Who Will Fall From Power?

2017 saw the fall of two of the world’s longest-ruling heads of state. Zimbabwe’s Robert Mugabe, in power in since 1980, was ousted by the country’s military in November. Two months prior, Angola’s Jose Eduardo dos Santos, who began his rule just a year prior, stepped down voluntarily after elections in August (though he will retain his party’s leadership post.) Will we see another major ruler fall from grace this year?

Many readers of this site will no doubt love to see Trump himself see his comeuppance via impeachment, but that looks unlikely to happen this year. Ditto for Iran’s Ali Kamenei, where protests in December have largely fizzled out without major upheaval. Nicolas Maduro of Venezuela will also likely cling to power, to the detriment of his struggling people. Nor will Africa’s other longtime autocrats?—?Yoweri Museveni of Uganda, Paul Biya of Cameroon, or Teodoro Obiang Nguema Mbasogo of Equatorial Guinea?—?likely emulate Mr. dos Santos or go the way of Mr. Mugabe.

Yours truly will take some safer bets, and predict three major leaders to go this year. The first is Jacob Zuma of South Africa. His rule over the country has become synonymous with corruption and graft; he has been charged with over 800 counts of them. His mishandling of the economy and blatant cronyism has squandered South Africa’s post-apartheid potential. Though he is not due to step down until 2019, Zuma will likely meet his fate much sooner. Last month, the ruling African National Congress voted in Cyril Ramaphosa?—?one of South Africa’s richest men, Zuma’s rival, and allegedly Nelson Mandela’s preferred successor?—?as party leader, over Mr. Zuma’s ex-wife. This has empowered Zuma’s opponents to press ahead in finding a way to remove him. There will not be many in South Africa that will be opposed.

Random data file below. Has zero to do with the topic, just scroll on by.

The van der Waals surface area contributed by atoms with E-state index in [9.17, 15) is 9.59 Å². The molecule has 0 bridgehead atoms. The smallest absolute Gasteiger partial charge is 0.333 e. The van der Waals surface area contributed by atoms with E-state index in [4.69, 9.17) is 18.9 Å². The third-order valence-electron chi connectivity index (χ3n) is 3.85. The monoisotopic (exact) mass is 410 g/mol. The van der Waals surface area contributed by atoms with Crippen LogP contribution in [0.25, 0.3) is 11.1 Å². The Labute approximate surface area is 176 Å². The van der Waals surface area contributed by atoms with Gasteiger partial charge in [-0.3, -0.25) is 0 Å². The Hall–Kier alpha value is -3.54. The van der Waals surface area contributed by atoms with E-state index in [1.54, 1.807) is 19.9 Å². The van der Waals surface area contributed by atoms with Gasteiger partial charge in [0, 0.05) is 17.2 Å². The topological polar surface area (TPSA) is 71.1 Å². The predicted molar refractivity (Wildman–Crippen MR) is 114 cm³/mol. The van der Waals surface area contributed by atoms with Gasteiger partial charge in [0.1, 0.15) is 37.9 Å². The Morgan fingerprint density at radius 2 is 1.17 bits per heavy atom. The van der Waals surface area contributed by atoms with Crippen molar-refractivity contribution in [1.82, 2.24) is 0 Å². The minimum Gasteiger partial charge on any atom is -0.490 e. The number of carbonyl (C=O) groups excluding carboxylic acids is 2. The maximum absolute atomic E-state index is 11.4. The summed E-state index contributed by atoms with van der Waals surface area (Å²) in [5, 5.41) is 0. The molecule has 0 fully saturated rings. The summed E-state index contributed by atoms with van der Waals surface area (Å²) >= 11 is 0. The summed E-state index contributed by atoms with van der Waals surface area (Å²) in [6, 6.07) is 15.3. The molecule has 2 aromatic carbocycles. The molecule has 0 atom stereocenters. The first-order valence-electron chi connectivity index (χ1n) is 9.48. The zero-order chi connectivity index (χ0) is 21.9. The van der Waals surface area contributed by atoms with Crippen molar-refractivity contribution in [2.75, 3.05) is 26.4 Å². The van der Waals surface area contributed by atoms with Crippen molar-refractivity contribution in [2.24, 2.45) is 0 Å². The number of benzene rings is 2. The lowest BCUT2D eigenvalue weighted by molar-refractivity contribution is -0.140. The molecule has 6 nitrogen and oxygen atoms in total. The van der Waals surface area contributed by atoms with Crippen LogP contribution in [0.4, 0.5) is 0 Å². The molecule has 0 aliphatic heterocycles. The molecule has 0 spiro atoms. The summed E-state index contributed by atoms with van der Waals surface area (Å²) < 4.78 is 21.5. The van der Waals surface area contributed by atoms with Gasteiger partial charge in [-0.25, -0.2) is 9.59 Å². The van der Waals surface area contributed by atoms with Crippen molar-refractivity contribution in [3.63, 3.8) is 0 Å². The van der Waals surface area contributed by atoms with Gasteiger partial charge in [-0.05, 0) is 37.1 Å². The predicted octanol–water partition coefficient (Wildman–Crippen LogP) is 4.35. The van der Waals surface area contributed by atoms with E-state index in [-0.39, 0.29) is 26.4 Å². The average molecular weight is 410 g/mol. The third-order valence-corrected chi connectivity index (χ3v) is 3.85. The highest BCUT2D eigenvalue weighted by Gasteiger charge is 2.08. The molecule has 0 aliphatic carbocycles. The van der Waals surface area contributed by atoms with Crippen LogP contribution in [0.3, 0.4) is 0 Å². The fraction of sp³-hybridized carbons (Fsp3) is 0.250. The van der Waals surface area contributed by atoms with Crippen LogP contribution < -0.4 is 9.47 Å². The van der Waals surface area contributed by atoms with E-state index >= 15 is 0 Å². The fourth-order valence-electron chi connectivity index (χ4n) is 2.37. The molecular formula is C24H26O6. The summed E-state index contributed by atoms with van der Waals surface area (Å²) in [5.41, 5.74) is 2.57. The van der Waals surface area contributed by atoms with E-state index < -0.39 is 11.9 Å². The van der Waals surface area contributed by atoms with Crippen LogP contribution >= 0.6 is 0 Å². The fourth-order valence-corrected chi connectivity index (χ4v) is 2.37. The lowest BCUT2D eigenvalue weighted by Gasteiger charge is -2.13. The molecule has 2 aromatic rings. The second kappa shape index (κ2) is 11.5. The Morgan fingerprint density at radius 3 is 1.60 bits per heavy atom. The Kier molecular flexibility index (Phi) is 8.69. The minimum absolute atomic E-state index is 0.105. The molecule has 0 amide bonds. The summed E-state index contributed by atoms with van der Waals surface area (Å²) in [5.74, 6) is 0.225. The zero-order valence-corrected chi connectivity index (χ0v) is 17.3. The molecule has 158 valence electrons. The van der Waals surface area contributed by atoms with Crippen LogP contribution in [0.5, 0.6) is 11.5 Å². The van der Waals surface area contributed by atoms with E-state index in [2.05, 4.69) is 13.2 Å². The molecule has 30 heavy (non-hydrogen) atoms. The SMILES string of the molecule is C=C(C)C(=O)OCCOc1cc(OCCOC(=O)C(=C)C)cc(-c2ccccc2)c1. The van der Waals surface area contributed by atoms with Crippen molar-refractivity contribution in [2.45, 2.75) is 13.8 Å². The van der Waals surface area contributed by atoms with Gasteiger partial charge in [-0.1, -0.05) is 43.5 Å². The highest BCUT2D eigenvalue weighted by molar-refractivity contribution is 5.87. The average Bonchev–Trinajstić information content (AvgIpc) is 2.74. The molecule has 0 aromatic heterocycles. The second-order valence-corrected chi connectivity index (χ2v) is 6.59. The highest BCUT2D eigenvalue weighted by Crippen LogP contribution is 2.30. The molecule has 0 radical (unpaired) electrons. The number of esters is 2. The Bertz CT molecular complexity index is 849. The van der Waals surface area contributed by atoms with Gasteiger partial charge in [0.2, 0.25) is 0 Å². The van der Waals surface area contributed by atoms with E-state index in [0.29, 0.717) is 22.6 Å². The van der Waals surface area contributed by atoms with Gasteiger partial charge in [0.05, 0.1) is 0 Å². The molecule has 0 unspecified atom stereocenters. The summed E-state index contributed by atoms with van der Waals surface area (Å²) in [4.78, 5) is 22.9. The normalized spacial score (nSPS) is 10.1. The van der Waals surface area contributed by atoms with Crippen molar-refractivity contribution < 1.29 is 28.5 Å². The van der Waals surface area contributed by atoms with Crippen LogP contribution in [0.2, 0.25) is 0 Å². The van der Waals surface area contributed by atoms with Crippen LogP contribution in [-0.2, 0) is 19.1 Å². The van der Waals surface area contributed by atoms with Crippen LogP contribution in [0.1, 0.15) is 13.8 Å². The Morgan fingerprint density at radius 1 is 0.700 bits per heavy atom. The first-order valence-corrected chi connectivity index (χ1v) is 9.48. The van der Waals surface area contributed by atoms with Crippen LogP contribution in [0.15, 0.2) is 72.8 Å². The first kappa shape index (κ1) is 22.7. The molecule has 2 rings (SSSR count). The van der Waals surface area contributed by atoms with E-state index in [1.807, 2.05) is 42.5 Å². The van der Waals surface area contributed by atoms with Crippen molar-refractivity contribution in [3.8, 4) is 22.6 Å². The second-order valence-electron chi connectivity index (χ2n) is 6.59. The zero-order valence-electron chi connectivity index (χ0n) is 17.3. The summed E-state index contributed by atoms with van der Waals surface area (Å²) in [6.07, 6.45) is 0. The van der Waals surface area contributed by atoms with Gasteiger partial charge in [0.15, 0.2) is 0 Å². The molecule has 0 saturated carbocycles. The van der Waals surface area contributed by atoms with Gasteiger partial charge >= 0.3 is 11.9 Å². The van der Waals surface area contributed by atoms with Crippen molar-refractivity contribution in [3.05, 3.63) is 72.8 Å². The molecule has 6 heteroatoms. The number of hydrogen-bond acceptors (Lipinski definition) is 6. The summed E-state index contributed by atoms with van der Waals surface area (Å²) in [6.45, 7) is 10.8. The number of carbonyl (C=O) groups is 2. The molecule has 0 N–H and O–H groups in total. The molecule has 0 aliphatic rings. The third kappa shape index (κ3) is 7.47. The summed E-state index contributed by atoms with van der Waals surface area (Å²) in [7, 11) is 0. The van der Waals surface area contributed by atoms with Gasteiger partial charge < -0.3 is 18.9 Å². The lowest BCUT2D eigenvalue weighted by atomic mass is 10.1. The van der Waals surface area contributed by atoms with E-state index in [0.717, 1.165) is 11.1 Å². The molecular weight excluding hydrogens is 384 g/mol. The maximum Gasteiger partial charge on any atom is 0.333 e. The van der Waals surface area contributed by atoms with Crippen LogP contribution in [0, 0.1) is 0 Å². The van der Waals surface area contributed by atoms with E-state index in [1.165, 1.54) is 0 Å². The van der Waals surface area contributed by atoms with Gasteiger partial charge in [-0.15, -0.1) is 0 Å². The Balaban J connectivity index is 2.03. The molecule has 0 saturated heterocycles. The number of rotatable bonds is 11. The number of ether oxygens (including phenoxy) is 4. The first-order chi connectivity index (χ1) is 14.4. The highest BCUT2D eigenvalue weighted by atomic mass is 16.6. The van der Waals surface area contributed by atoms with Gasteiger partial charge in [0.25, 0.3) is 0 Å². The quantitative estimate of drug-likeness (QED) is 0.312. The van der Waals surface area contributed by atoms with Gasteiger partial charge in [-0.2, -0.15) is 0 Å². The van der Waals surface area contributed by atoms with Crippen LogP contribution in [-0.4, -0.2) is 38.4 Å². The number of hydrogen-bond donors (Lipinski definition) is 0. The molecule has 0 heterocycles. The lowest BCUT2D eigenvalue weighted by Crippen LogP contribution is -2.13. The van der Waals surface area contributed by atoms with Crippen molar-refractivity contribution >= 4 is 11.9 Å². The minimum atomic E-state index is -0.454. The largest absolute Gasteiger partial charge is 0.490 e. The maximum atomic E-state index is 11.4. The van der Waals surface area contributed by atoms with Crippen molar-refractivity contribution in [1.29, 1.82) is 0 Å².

The second bet is on a similarly unpopular leader: Joseph Kabila of the Democratic Republic of Congo. Mr. Kabila has already overstayed his welcome; he was supposed to leave office in December 2016 but has yet to vacate the presidency and call fresh elections. An agreement between Mr. Kabila and the opposition gave him until the end of 2017 to step down and call elections. This has not yet happened, and elections have now been postponed until December 23rd of this year. Mr. Kabila may see his way out before that, however. Protests erupted in the DRC’s capital, Kinshasa, and are being violently suppressed by security forces. The president’s compound in the restless North Kivu region was burned down over Christmas. Four days prior, the American government slapped sanctions on Dan Gertler, an Israeli businessman with huge interests in mining (the country’s biggest source of exports) and close ties to Mr. Kabila, which could hamper the latter’s patronage networks. With civil war (the third in 20 years) a real possibility, the international community will look for a resolution and a peaceful transfer of power. That would be for the best for both the DRC and for Mr. Kabila; his country has never seen a ruler go willingly.

What Else?

2018 features two of the world’s biggest sporting events: the Winter Olympics in February and the World Cup in June. With Russia ousted from this year’s Olympics in South Korea, yours truly is comfortable in predicting the US to lead in medal count.

The World Cup promises to be one of the most competitive this time around, making predictions particularly tough. Let’s go with France, one of the deepest teams in the field, for the win.

Bonne chance to all in the year ahead!

News // Foreign Policy / Politics / World